Facilitating health and wellbeing by developing systems for early recognition of urinary tract infections - Feather

Lead Research Organisation: University of Edinburgh
Department Name: Sch of Informatics


Urinary tract infections (UTI) are one of the most common types of infection, impacting more than 92 million people worldwide. When diagnosed early, UTI's can readily be resolved with antibiotics. However, left untreated, it can lead to urosepsis (>1.6 million deaths), kidney damage and ultimately death.

Identifying the early symptoms of a UTI can be challenging, symptoms are different in younger and older people and people with underlying health conditions. In addition, there is no one symptom but a collection of symptoms that indicate a person has a UTI. These include changes to urine: colour, smell, frequency; incontinence, pain, confusion, agitation delirium, temperature, shaking and changes in sleep. This concoction of symptoms is what makes identifying the signs of a UTI difficult for the person concerned and/or their carers.

This project will gather data about the activities of an individual in their home on a continuous basis. By having data on activities of daily living, it is possible to identify changes. The Feather platform will combine these data points to recognise the emergence of a UTI. This is in fact quite difficult for an individual themselves or a carer to see. Thus, the Feather project will be able to raise an alert for investigation of a UTI, before a person could do it themselves, enabling early intervention, to get appropriate treatment quickly. For example, the following can all be indicators of behaviours that are impacted by the symptoms of UTI's, patterns for activities of daily behaviour, e.g. kettle use, change in walking pace, cognitive function through interaction with an intelligent agent, e.g. an embodied robot.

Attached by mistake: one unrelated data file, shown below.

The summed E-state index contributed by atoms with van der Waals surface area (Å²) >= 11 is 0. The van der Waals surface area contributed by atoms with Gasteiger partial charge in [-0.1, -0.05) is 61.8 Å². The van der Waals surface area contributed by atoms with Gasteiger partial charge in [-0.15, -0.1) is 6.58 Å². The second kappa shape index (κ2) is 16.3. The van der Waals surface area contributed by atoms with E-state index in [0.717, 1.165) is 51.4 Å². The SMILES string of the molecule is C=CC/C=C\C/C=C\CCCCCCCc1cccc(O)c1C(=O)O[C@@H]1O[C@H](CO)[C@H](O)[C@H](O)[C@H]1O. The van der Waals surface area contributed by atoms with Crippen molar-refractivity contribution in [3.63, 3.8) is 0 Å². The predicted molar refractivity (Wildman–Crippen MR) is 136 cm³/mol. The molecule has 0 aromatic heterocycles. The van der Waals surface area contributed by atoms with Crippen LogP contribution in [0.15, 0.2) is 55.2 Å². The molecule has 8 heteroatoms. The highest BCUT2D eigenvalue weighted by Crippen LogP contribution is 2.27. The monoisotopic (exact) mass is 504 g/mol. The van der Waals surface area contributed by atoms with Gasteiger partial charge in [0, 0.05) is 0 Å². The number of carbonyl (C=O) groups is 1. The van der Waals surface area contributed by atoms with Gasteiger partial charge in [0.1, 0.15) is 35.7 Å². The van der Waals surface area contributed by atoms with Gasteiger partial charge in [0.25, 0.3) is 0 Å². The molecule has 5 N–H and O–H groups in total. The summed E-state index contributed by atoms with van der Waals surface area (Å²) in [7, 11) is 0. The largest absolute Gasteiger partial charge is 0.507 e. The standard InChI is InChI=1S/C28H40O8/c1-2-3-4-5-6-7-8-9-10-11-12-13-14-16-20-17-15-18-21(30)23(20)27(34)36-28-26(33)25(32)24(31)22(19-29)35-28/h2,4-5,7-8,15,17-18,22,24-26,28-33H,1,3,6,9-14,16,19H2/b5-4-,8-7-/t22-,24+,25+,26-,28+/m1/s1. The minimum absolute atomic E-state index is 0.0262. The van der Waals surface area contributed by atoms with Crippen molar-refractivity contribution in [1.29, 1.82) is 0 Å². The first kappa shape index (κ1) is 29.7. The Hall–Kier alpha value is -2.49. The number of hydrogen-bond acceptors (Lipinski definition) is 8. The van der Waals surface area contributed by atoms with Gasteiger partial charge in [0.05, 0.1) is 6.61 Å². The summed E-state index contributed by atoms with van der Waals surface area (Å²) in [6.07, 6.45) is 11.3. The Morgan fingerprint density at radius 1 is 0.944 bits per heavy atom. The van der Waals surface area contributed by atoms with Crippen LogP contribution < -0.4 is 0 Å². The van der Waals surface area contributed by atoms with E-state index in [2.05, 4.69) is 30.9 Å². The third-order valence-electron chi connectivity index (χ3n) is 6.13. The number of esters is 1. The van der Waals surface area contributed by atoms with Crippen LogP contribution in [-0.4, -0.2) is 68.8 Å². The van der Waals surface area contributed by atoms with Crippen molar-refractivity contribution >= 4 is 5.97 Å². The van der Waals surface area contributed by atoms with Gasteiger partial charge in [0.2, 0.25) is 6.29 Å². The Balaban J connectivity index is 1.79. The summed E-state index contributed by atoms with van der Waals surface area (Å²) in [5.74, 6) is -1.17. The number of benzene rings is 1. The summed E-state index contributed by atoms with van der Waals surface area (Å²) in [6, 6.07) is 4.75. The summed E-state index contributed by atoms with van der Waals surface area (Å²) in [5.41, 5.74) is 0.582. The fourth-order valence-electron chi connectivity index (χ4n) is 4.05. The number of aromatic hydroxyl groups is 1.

The Feather project could enable a GP to have the time to wait for lab results to urine tests to ensure appropriate prescription of antibiotics, reducing the cost to the NHS of prescriptions and improving outcomes for the patient. Early diagnosis should reduce the number of patients presenting at A&E and reduce the number of cases developing to urosepsis, kidney failure and ultimately death.

Working with stakeholders, we will co-design, co-implement and co-evaluate the Feature project.


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